Fleets are ignoring Euro-NCAP safety ratings when it comes to selecting vehicles, according to a poll by Fleet News.
Only one-in-five fleets say that five stars in EuroNCAP tests is a requirement for company car selection, while almost 60% of fleets say they don’t use EuroNCAP.
The result is a blow for the safety organisation which has tested hundreds of vehicles over the past 15 years suggesting its safety message is not hitting home with those responsible for buying most of the new cars in the UK.
However, given the work carried out by EuroNCAP since its inception in 1997, and how important the results have become to the vehicle manufacturers involved, there could also be a perception that all new cars are safe.
ACFO chairman Julie Jenner said: “I’m not aware that fleets use safety as one of their vehicle selection criteria. I believe most customers are including vehicles on their choice list that already achieve a four or five star rating so it’s just not an issue.”
Jenner added that the tough economic environment since 2008 had brought overall cost issues to the fore, which could have ruled out top-rated cars for safety if their operating costs proved to be more expensive.
“I often see a minimum fuel economy requirement being applied more frequently than in previous years but, in the main, as long as the vehicle fits within the wholelife cost allowance and is fit for purpose, that tends to be the priority,” she said.
Some fleet operators have found that the way EuroNCAP operates – where some of the vehicles selected for testing are ‘sponsored’ by the manufacturers, while others are purchased for testing by the organisation – can lead to anomalies if a fleet is dealing with a limited number of car brands.
Larry Bannon, national fleet services manager at NHS Blood & Transport, said that as EuroNCAP often only tests a few models in a manufacturer’s range, using it as a standard for vehicle selection could prove restrictive.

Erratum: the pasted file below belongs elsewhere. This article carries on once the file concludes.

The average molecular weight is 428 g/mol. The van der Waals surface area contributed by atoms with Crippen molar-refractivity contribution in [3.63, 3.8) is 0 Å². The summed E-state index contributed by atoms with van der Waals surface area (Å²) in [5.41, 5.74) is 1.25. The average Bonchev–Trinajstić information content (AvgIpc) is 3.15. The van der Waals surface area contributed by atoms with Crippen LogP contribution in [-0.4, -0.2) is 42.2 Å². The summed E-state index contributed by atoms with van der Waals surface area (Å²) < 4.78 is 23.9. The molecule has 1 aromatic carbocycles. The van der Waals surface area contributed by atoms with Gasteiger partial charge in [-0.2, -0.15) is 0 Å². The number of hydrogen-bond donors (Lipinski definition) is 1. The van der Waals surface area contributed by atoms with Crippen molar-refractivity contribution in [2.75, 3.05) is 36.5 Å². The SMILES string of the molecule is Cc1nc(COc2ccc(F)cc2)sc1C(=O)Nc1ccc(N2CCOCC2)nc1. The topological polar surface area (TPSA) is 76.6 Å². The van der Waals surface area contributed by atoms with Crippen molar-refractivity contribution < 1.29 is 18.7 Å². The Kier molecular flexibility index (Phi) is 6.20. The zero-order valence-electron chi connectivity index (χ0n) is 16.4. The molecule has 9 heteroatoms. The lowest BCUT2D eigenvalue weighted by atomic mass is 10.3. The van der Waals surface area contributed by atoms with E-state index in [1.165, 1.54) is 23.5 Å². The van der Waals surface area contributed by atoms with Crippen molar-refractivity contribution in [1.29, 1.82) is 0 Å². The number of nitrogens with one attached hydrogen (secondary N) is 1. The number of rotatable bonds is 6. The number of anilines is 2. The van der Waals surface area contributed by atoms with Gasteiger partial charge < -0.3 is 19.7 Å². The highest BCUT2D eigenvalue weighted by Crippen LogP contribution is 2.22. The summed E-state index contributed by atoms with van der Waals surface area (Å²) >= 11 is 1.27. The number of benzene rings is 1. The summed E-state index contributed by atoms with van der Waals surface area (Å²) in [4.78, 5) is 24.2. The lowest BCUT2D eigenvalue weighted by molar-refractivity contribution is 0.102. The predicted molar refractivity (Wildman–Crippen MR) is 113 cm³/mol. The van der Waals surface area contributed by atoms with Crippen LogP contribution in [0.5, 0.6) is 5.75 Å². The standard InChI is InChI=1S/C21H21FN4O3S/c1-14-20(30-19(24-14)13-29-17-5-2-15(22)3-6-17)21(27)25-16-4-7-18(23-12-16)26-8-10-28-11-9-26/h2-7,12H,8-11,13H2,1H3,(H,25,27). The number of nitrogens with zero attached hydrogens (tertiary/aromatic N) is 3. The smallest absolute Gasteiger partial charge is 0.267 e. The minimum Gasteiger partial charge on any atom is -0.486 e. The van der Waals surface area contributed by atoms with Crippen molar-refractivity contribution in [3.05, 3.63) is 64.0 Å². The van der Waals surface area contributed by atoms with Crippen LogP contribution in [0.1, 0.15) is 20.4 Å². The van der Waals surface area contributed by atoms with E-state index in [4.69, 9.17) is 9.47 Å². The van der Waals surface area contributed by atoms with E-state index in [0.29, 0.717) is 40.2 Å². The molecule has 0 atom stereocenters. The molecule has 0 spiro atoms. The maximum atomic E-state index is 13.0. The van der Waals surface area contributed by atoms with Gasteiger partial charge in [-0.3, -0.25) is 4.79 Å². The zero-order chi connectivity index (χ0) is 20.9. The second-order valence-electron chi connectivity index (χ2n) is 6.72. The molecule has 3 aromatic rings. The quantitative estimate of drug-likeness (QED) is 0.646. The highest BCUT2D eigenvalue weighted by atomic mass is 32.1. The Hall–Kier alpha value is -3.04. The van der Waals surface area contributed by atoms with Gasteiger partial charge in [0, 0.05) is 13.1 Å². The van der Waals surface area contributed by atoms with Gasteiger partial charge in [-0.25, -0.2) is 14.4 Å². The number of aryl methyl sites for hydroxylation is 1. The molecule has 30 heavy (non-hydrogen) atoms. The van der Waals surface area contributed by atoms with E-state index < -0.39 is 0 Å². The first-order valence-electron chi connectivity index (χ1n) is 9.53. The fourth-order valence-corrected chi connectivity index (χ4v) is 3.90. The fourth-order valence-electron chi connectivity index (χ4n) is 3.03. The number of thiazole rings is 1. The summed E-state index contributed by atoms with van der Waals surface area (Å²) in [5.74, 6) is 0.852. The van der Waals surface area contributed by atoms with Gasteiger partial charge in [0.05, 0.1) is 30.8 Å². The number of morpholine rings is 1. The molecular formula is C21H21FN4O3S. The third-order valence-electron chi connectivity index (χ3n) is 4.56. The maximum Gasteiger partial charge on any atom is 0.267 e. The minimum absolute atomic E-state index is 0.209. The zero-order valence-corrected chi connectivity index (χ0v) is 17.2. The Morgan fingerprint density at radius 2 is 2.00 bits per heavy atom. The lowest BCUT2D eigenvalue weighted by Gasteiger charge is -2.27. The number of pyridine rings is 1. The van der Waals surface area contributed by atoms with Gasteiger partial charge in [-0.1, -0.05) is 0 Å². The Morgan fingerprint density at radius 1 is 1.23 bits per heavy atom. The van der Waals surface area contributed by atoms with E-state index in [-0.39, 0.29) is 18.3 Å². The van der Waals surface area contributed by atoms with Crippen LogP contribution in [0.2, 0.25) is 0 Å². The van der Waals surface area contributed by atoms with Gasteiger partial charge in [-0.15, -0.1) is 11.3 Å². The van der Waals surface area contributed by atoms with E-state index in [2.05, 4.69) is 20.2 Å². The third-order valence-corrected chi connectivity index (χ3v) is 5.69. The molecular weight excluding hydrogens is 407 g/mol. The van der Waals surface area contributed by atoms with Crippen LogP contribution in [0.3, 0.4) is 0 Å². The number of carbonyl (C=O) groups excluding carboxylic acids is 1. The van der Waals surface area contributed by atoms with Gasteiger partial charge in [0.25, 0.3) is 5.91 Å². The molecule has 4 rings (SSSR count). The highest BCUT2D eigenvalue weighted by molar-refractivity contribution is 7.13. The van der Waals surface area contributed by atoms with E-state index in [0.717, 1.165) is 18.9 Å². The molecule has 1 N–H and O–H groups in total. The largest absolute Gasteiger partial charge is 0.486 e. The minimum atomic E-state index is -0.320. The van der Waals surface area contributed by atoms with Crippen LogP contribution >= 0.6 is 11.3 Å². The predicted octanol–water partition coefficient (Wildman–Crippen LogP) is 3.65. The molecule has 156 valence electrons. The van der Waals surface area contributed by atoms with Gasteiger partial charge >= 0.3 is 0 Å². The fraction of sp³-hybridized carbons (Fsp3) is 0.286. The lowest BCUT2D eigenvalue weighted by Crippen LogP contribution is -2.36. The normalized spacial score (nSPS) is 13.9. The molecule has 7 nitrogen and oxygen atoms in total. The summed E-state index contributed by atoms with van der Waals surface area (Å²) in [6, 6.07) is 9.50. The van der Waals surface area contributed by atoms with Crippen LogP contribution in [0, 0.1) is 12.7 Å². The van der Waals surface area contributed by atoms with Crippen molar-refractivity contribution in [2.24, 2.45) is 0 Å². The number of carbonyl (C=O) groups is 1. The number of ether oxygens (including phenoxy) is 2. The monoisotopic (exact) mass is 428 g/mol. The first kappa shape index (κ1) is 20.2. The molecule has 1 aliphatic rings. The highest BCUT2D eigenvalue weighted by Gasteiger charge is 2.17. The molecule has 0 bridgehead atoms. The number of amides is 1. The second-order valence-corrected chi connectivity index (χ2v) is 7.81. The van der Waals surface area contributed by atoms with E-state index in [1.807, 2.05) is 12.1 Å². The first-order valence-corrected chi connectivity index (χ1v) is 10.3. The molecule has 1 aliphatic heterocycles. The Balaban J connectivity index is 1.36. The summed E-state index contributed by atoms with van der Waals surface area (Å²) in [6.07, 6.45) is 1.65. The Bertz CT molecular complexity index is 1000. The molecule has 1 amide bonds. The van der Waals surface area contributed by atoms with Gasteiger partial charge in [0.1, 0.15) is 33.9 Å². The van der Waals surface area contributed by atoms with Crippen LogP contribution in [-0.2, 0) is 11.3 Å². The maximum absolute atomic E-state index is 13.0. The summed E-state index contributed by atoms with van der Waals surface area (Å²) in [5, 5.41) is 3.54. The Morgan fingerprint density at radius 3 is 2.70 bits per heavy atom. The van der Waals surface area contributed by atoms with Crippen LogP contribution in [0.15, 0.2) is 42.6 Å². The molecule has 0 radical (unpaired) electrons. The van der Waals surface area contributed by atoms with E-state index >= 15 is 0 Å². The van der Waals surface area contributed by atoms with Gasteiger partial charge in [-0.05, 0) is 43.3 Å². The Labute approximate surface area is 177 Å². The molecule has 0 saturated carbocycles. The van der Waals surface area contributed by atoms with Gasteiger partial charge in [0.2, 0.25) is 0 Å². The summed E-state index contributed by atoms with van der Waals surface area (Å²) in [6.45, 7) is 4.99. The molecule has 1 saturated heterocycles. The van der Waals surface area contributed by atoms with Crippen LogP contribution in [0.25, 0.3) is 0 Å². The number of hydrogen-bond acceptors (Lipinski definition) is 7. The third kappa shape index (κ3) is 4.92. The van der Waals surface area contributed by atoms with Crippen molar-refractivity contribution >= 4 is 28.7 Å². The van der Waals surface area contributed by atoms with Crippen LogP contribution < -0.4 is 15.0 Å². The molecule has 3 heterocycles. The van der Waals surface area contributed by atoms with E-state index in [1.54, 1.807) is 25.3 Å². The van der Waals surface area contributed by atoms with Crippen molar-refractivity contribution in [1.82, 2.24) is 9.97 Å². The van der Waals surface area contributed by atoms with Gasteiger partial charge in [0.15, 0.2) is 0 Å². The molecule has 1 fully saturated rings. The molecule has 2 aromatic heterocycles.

“It might mean that one or two models in a manufacturers range could be selected under our policy, but not a different model, even though all models would be built to the same safety standards,” he said. “Therefore, setting a limit of say, only EuroNCAP five-star rated vehicles, was unduly limiting staff choice.”
But Renault suggested its safety record had been instrumental in it winning a number of fleet deals.
A spokesman said: “ the fleet supply agreements that we have recently won, driver and occupant safety and Euro NCAP have been critical in the decision. Our view is that low CO2 and a high EuroNCAP score put you on the shortlist and helps you get your foot in the door.”
Marie Brasseur, a spokesperson for EuroNCAP, told Fleet News: “We don’t test every car on the market, but not all cars are five-star cars and there are many different reasons as to why a car might not achieve the top rating, and you can’t take for granted that all cars will be safe.
“Evidence from last year shows there is no increase in the proportion of cars achieving five-star ratings.”
EuroNCAP has also signalled its intention to include more commercial vehicles for testing, and has already rated a number of pick-up trucks as well as van-derived people carriers. The vast majority of commercial vehicles will be used and operated by fleets, and EuroNCAP officials understand there is still a job to do when it comes to communicating with fleet operators.
“What we need to try to do is increase awareness of active safety systems,” said Brasseur.
“Cars may only achieve five stars because they are fitted with advanced safety systems which fleets should be considering.”
Michiel van Ratingen, EuroNCAP secretary general, added: “Today safety means more than protecting occupants in a crash. Through the expansion of our tests and the assessment of important active safety systems, our aim is to inform and allow all road users to benefit from safe cars with advanced systems in the most affordable way, and to contribute in reducing the number of road accidents.”
Testers place greater focus on active safety systems
EuroNCAP was established in 1997 and is composed of seven European Governments as well as motoring and consumer organisations in every European country, including the Department for Transport and Thatcham from the UK.
The first car to achieve a five-star rating was the Renault Laguna in 2001, and more five-star cars followed as manufacturers were able to better understand the criteria required to score well in the tests.
Initially the few cars to achieve five stars gained significant positive coverage benefiting manufacturers such as Renault, whose new products since the Laguna of 2001 most frequently achieved top ratings.
However, as more cars achieved five-stars, it was the vehicles with low scores that hit the headlines.
Initially the focus of the test was on the structure of the vehicles and passive safety. In recent years there has been a greater focus on active safety systems, particularly electronic stability control.
EuroNCAP has often updated the benchmarks for top rating, so a car tested in the past would not necessarily attain the same score now. For example, the Toyota Aygo was tested in December and achieved three stars on the current criteria, having scored four stars when it was launched in 2005.